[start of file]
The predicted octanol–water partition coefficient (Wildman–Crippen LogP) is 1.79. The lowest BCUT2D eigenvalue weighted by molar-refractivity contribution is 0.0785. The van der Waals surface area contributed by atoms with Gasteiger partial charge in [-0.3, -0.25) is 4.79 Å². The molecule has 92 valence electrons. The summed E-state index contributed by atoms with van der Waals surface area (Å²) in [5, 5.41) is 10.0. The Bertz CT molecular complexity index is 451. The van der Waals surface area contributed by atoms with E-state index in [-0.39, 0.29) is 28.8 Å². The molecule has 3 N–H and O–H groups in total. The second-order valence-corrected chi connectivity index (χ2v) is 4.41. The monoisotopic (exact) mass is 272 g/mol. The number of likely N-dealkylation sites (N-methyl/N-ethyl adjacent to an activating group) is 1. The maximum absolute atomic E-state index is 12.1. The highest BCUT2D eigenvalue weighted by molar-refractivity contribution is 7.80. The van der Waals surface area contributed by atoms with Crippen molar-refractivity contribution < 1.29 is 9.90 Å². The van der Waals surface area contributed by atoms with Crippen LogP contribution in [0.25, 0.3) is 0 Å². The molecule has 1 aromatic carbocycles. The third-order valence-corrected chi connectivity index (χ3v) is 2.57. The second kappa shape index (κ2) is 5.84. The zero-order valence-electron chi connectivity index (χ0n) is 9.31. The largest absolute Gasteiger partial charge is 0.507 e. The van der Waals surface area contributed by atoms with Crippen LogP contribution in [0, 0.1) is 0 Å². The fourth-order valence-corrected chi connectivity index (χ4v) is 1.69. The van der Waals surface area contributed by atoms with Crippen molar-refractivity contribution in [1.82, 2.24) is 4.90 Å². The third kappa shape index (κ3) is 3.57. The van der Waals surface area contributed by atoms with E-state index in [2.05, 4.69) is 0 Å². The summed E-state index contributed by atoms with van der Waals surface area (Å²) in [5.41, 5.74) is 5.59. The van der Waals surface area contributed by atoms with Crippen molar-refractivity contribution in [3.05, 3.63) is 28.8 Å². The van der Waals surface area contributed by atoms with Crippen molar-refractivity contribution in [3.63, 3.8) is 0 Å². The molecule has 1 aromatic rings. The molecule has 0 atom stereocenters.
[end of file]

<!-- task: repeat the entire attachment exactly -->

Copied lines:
The predicted octanol–water partition coefficient (Wildman–Crippen LogP) is 1.79. The lowest BCUT2D eigenvalue weighted by molar-refractivity contribution is 0.0785. The van der Waals surface area contributed by atoms with Gasteiger partial charge in [-0.3, -0.25) is 4.79 Å². The molecule has 92 valence electrons. The summed E-state index contributed by atoms with van der Waals surface area (Å²) in [5, 5.41) is 10.0. The Bertz CT molecular complexity index is 451. The van der Waals surface area contributed by atoms with E-state index in [-0.39, 0.29) is 28.8 Å². The molecule has 3 N–H and O–H groups in total. The second-order valence-corrected chi connectivity index (χ2v) is 4.41. The monoisotopic (exact) mass is 272 g/mol. The number of likely N-dealkylation sites (N-methyl/N-ethyl adjacent to an activating group) is 1. The maximum absolute atomic E-state index is 12.1. The highest BCUT2D eigenvalue weighted by molar-refractivity contribution is 7.80. The van der Waals surface area contributed by atoms with Crippen molar-refractivity contribution < 1.29 is 9.90 Å². The van der Waals surface area contributed by atoms with Crippen LogP contribution in [0.25, 0.3) is 0 Å². The molecule has 1 aromatic carbocycles. The third-order valence-corrected chi connectivity index (χ3v) is 2.57. The second kappa shape index (κ2) is 5.84. The zero-order valence-electron chi connectivity index (χ0n) is 9.31. The largest absolute Gasteiger partial charge is 0.507 e. The van der Waals surface area contributed by atoms with Crippen LogP contribution in [0, 0.1) is 0 Å². The fourth-order valence-corrected chi connectivity index (χ4v) is 1.69. The van der Waals surface area contributed by atoms with Crippen molar-refractivity contribution in [1.82, 2.24) is 4.90 Å². The third kappa shape index (κ3) is 3.57. The van der Waals surface area contributed by atoms with E-state index in [2.05, 4.69) is 0 Å². The summed E-state index contributed by atoms with van der Waals surface area (Å²) in [5.41, 5.74) is 5.59. The van der Waals surface area contributed by atoms with Crippen molar-refractivity contribution in [3.05, 3.63) is 28.8 Å². The van der Waals surface area contributed by atoms with Crippen molar-refractivity contribution in [3.63, 3.8) is 0 Å². The molecule has 1 aromatic rings. The molecule has 0 atom stereocenters.